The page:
by Dennis Crouch
In strong bipartisan fashion, the Senate today passed the America Invents Act (S. 23). Attention now moves to the Judiciary Committee in the House of Representatives.
The Senate measure includes:
- The ability for the US Patent & Trademark office to set its own fees and to eliminate the practice of fee-diversion.
- A transition to a first-to-file system as discussed previously on Patently-O.
- Broader leeway for third-party submissions with explanations during ex parte patent prosecution.
- A new “first-window” post-grant patent opposition system with broader jurisdiction (but a shorter timeframe) than reexaminations.
- A provision that eliminates certain tax strategy patents.
- Although not entirely clear at this point, it looks like damages limitations were removed from the bill prior to passage.
Republican leadership in the House, including Judiciary Chairman Lamar Smith (Tx) and Majority Leader Eric Cantor (Va) appear ready to move forward with their own version of legislation. Six years ago, Representative Smith introduced the Patent Reform Act of 2005. Under the new Republican leadership, a revived and modified Subcommittee on Intellectual Property, Competition, and the Internet has jurisdiction over patent reform measures. The new Chairman of that Subcommittee is Representative Bob Goodlatte (Va) who co-sponsored prior patent reform measures as did the Vice-Chairman, Representative Howard Coble (NC).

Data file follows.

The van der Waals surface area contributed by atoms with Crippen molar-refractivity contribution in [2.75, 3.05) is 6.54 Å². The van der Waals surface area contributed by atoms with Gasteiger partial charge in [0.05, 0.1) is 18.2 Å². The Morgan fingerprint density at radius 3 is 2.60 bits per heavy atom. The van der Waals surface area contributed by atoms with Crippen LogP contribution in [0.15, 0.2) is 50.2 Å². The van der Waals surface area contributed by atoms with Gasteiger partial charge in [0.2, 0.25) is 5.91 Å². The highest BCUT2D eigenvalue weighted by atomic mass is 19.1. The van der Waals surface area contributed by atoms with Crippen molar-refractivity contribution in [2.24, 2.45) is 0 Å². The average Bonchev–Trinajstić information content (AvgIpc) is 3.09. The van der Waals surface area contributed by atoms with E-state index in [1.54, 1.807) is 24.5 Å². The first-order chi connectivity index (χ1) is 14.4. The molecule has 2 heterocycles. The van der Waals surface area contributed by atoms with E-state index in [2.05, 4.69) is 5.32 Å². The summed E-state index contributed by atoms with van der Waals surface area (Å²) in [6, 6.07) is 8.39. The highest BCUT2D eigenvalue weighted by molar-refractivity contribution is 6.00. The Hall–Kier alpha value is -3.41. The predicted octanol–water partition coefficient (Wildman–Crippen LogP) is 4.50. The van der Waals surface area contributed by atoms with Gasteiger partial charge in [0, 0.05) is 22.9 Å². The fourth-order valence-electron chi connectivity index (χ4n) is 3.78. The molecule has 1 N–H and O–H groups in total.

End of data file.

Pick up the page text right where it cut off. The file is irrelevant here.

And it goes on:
On March 10, 2011, I will testify before the Judiciary Committee as members consider how to draft corresponding legislation. I have specifically been asked to address judicial changes to the patent law landscape since the reform process began in 2005. During that period, the Supreme Court has taken an active role in addressing patent policy concerns in cases such as KSR Int’l Co. v. Teleflex Inc., 550 U.S. 398 (2007) (eliminating technical hurdles for proving an invention obvious and instead applying a “common sense” analysis for assessing patentability); MedImmune, Inc. v. Genentech, Inc., 549 U.S. 118 (2007) (holding that declaratory judgment jurisdiction may exist even if the patent holder could not have sued for infringement and that the apprehension that patentee will sue for infringement is not a necessary element for Article III jurisdiction); Bilski v. Kappos, 130 S. Ct. 3218 (2010) (holding the claimed invention – a method of hedging – unpatentable as an abstract idea); and Microsoft Corp. v. AT&T Corp., 550 U.S. 437 (2007) (holding that Microsoft could not be held liable for exporting software code because source code does not qualify as a “component” of a patented invention as required under 35 U.S.C. § 271(f)). During this time, the Federal Circuit has decided more than two thousand patent appeals (including a dozen en banc decisions), many of which address the exact concerns raised in the original 2005 patent reform bill. Of course, over this period, the PTO administrative nightmare has grown to a backlog of 1.2 million pending patent applications and the Board of Patent Appeals (BPAI) backlog of pending ex parte cases has grown from 742 in March 2005 to over 20,000 today.